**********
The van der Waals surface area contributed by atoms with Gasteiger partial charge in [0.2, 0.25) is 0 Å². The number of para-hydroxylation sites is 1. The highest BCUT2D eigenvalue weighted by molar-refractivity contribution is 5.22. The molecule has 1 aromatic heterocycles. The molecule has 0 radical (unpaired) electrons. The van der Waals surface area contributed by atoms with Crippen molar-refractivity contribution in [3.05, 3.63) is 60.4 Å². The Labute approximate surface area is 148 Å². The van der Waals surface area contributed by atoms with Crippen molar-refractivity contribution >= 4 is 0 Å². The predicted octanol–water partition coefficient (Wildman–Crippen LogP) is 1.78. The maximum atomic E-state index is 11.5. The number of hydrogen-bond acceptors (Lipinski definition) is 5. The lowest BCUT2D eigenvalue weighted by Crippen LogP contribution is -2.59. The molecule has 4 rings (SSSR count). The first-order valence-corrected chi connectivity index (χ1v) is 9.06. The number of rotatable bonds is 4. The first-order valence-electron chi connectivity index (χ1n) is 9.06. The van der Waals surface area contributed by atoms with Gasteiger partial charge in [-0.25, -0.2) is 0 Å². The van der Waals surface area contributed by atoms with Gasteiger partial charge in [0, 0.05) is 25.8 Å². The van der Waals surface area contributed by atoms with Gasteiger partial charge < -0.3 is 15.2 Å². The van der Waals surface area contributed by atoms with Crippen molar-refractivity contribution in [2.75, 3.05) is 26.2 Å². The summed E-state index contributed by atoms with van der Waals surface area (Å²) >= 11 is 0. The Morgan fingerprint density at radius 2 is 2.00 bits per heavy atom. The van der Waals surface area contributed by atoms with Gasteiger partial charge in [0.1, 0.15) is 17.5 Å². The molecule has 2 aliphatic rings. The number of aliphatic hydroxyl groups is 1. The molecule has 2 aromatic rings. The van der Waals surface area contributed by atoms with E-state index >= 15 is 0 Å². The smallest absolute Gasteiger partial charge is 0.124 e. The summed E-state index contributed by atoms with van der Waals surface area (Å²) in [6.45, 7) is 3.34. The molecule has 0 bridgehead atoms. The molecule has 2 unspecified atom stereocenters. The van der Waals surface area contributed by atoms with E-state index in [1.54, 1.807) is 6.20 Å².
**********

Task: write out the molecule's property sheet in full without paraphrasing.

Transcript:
The van der Waals surface area contributed by atoms with Gasteiger partial charge in [0.2, 0.25) is 0 Å². The number of para-hydroxylation sites is 1. The highest BCUT2D eigenvalue weighted by molar-refractivity contribution is 5.22. The molecule has 1 aromatic heterocycles. The molecule has 0 radical (unpaired) electrons. The van der Waals surface area contributed by atoms with Crippen molar-refractivity contribution in [3.05, 3.63) is 60.4 Å². The Labute approximate surface area is 148 Å². The van der Waals surface area contributed by atoms with Crippen molar-refractivity contribution >= 4 is 0 Å². The predicted octanol–water partition coefficient (Wildman–Crippen LogP) is 1.78. The maximum atomic E-state index is 11.5. The number of hydrogen-bond acceptors (Lipinski definition) is 5. The lowest BCUT2D eigenvalue weighted by Crippen LogP contribution is -2.59. The molecule has 4 rings (SSSR count). The first-order valence-corrected chi connectivity index (χ1v) is 9.06. The number of rotatable bonds is 4. The first-order valence-electron chi connectivity index (χ1n) is 9.06. The van der Waals surface area contributed by atoms with Gasteiger partial charge in [-0.25, -0.2) is 0 Å². The van der Waals surface area contributed by atoms with Gasteiger partial charge in [0, 0.05) is 25.8 Å². The van der Waals surface area contributed by atoms with Gasteiger partial charge < -0.3 is 15.2 Å². The van der Waals surface area contributed by atoms with Crippen molar-refractivity contribution in [2.75, 3.05) is 26.2 Å². The summed E-state index contributed by atoms with van der Waals surface area (Å²) >= 11 is 0. The Morgan fingerprint density at radius 2 is 2.00 bits per heavy atom. The van der Waals surface area contributed by atoms with Gasteiger partial charge in [0.1, 0.15) is 17.5 Å². The molecule has 2 aliphatic rings. The number of aliphatic hydroxyl groups is 1. The molecule has 2 aromatic rings. The van der Waals surface area contributed by atoms with E-state index >= 15 is 0 Å². The smallest absolute Gasteiger partial charge is 0.124 e. The summed E-state index contributed by atoms with van der Waals surface area (Å²) in [6.45, 7) is 3.34. The molecule has 0 bridgehead atoms. The molecule has 2 unspecified atom stereocenters. The van der Waals surface area contributed by atoms with E-state index in [1.54, 1.807) is 6.20 Å².